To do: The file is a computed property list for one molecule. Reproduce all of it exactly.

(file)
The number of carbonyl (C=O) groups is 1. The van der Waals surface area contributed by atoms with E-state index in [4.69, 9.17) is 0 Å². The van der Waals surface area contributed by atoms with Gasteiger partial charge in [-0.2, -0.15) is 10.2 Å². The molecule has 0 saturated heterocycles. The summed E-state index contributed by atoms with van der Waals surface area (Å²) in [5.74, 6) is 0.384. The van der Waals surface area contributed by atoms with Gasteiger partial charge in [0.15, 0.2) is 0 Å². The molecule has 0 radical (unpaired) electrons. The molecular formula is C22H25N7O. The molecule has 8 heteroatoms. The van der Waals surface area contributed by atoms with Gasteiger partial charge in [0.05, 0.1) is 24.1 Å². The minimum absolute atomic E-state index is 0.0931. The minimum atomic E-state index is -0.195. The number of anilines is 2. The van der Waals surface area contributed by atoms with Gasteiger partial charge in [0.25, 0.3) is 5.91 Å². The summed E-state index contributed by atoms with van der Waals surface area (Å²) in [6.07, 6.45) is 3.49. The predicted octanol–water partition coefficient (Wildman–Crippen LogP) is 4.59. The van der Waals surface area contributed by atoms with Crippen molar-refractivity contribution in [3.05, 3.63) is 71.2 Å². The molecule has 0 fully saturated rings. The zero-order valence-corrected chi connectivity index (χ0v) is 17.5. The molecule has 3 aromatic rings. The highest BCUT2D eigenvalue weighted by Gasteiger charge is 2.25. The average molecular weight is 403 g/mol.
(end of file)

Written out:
The number of carbonyl (C=O) groups is 1. The van der Waals surface area contributed by atoms with E-state index in [4.69, 9.17) is 0 Å². The van der Waals surface area contributed by atoms with Gasteiger partial charge in [-0.2, -0.15) is 10.2 Å². The molecule has 0 saturated heterocycles. The summed E-state index contributed by atoms with van der Waals surface area (Å²) in [5.74, 6) is 0.384. The van der Waals surface area contributed by atoms with Gasteiger partial charge in [0.15, 0.2) is 0 Å². The molecule has 0 radical (unpaired) electrons. The molecular formula is C22H25N7O. The molecule has 8 heteroatoms. The van der Waals surface area contributed by atoms with Gasteiger partial charge in [0.05, 0.1) is 24.1 Å². The minimum absolute atomic E-state index is 0.0931. The minimum atomic E-state index is -0.195. The number of anilines is 2. The van der Waals surface area contributed by atoms with Gasteiger partial charge in [0.25, 0.3) is 5.91 Å². The summed E-state index contributed by atoms with van der Waals surface area (Å²) in [6.07, 6.45) is 3.49. The predicted octanol–water partition coefficient (Wildman–Crippen LogP) is 4.59. The van der Waals surface area contributed by atoms with Crippen molar-refractivity contribution in [3.05, 3.63) is 71.2 Å². The molecule has 0 fully saturated rings. The zero-order valence-corrected chi connectivity index (χ0v) is 17.5. The molecule has 3 aromatic rings. The highest BCUT2D eigenvalue weighted by Gasteiger charge is 2.25. The average molecular weight is 403 g/mol.